Freeing oneself from the preoccupations of popular art in search of something more abstract, original, and emotionally affecting is a tough task for any artist, and for any listener for that matter. The culture we’re born into — and the cultural material we absorb over our formative years — is vital in forming a sense of self and establishing the perceptive being who can make decisions based upon sentient experiences that no one else will or can ever experience (although I’m sure science fiction devotees could point out an author/thinker who has labored over this idea and worked through the ramifications à la Alfred Bester, etc.). When one challenges both their own and other people’s interpretations of personal expression with something unexpected, something relatively untoward or abstract, they’re really tapping into a crucial driving point in artistic expression, something that weeds out those not willing to sacrifice the comfort of banality.
Tsembla, or Marja Johansson, presents a bizarre and affecting collection of experimental works on Nouskaa Henget that continue and expand upon the world of her previous full-length effort, 2011’s Fauna. But where both albums favor lush arrangements of warped field recordings, looped samples, and electroacoustic colors, on Nouskaa Henget, Johansson offers a work more careful and measured. This isn’t a criticism — in fact, the effect it has is contrary to the expected, for as Johansson spaces her elements more effectively around the album, it gives the entire record a more varied tangent, as the sparser sections dependent on warped flutes recorded in the Andes (“Vasen Käsi, Kolmas Ovi,” “Vuoren Huipulle”) are able to sit in greater contrast with sections that are imbued with the greater intricacies evident on Fauna (“Viikunakatedraali,” “Nouskaa Henget!”). This is a welcome and necessary departure, due in equal parts to Johansson’s instrumental combinations and her somewhat skewed-from-the-norm compositional approach.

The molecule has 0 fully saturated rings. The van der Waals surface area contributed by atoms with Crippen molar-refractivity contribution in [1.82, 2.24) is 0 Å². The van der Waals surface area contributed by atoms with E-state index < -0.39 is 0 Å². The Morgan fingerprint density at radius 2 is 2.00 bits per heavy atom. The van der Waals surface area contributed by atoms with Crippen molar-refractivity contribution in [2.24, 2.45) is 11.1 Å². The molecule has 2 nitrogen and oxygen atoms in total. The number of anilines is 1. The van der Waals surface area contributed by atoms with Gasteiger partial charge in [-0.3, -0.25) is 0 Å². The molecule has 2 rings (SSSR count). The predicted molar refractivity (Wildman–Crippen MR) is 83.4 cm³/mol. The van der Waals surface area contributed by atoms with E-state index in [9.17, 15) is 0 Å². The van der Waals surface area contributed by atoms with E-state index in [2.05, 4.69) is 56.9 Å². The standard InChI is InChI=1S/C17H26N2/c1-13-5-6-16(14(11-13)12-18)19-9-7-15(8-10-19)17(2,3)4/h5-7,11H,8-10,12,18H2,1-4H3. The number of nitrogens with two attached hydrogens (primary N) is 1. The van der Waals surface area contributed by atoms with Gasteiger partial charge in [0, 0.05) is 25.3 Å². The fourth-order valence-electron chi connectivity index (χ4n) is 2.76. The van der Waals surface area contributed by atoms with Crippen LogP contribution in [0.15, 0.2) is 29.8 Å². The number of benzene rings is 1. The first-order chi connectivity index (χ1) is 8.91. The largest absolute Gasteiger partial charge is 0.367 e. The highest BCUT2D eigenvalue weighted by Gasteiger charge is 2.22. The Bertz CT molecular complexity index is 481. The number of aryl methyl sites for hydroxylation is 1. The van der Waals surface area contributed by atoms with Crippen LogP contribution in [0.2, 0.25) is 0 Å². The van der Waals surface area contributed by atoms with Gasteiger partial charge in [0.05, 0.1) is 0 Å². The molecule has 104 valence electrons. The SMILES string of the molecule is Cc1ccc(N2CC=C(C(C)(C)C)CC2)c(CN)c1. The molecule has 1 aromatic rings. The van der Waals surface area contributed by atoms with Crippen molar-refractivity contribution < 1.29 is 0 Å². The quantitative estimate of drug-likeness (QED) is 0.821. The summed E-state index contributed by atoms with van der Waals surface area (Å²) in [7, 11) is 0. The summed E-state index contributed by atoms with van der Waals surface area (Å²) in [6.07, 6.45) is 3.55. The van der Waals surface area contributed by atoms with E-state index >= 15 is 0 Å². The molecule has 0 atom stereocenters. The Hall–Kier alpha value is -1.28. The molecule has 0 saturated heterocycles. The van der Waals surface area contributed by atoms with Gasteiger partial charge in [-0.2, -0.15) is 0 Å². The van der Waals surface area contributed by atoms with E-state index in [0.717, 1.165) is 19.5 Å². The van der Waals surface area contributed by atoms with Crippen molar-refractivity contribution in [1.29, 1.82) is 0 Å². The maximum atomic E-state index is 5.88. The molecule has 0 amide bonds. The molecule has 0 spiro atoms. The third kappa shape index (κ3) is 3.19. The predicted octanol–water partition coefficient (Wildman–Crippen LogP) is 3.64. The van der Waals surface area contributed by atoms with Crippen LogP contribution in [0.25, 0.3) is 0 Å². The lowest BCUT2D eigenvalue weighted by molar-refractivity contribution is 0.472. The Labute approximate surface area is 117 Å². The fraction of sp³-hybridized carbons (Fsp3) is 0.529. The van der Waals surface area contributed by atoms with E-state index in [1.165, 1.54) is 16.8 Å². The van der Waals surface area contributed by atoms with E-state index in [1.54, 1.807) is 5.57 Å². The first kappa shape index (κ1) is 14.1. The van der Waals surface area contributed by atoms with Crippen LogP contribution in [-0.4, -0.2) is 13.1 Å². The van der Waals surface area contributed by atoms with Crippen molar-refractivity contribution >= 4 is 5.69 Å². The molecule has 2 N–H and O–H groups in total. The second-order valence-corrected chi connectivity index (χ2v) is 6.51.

Yet, despite this degree of abstraction presented throughout the record, Johansson arranges her collages in ways that mirror traditional pieces or songs, and in essence, Nouskaa Henget is a song cycle, albeit a complicated one. What differentiates the “songs” from the norm (apart from obvious form and harmonic signals) is an attention to textural interplay — the collected pieces are logical and follow established intuitive patterns, but the elements forming these singularities are more complex, requiring several listens to unpack the compacted jumble of hissing flutes, hand drums, and distorted time-based effects of the album.
While it’s evident that Tsembla’s creations are occasionally difficult to coherently come to grips with, that’s part of the experience — the record doesn’t hold back in its expression of the outré, but once it breaches the threshold of what one perceives to be normality, it reveals Tsembla to be not too dissimilar from a marked number of contemporaries. This doesn’t diminish from the album’s, nor Johansson’s individuality, and Nouskaa Henget stands as a thoroughly complex and thought-provoking microcosm.